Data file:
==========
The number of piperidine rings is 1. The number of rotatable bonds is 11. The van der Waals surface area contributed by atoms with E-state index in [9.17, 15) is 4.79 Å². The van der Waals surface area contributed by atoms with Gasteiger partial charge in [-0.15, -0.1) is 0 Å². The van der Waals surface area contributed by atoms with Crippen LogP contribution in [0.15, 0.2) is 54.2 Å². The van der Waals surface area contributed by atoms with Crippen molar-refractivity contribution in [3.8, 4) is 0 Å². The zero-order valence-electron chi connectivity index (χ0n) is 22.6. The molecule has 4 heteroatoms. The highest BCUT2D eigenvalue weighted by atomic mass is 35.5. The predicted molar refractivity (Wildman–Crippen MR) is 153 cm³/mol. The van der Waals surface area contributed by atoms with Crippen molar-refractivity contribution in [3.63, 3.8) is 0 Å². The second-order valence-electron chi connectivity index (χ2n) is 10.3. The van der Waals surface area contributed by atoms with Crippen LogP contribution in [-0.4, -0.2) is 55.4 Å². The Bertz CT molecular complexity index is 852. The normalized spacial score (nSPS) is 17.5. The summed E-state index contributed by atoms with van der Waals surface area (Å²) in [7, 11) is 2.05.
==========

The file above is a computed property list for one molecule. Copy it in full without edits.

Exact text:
The number of piperidine rings is 1. The number of rotatable bonds is 11. The van der Waals surface area contributed by atoms with E-state index in [9.17, 15) is 4.79 Å². The van der Waals surface area contributed by atoms with Gasteiger partial charge in [-0.15, -0.1) is 0 Å². The van der Waals surface area contributed by atoms with Crippen LogP contribution in [0.15, 0.2) is 54.2 Å². The van der Waals surface area contributed by atoms with Crippen molar-refractivity contribution in [3.8, 4) is 0 Å². The zero-order valence-electron chi connectivity index (χ0n) is 22.6. The molecule has 4 heteroatoms. The highest BCUT2D eigenvalue weighted by atomic mass is 35.5. The predicted molar refractivity (Wildman–Crippen MR) is 153 cm³/mol. The van der Waals surface area contributed by atoms with Crippen molar-refractivity contribution in [3.63, 3.8) is 0 Å². The second-order valence-electron chi connectivity index (χ2n) is 10.3. The van der Waals surface area contributed by atoms with Crippen LogP contribution in [-0.4, -0.2) is 55.4 Å². The Bertz CT molecular complexity index is 852. The normalized spacial score (nSPS) is 17.5. The summed E-state index contributed by atoms with van der Waals surface area (Å²) in [7, 11) is 2.05.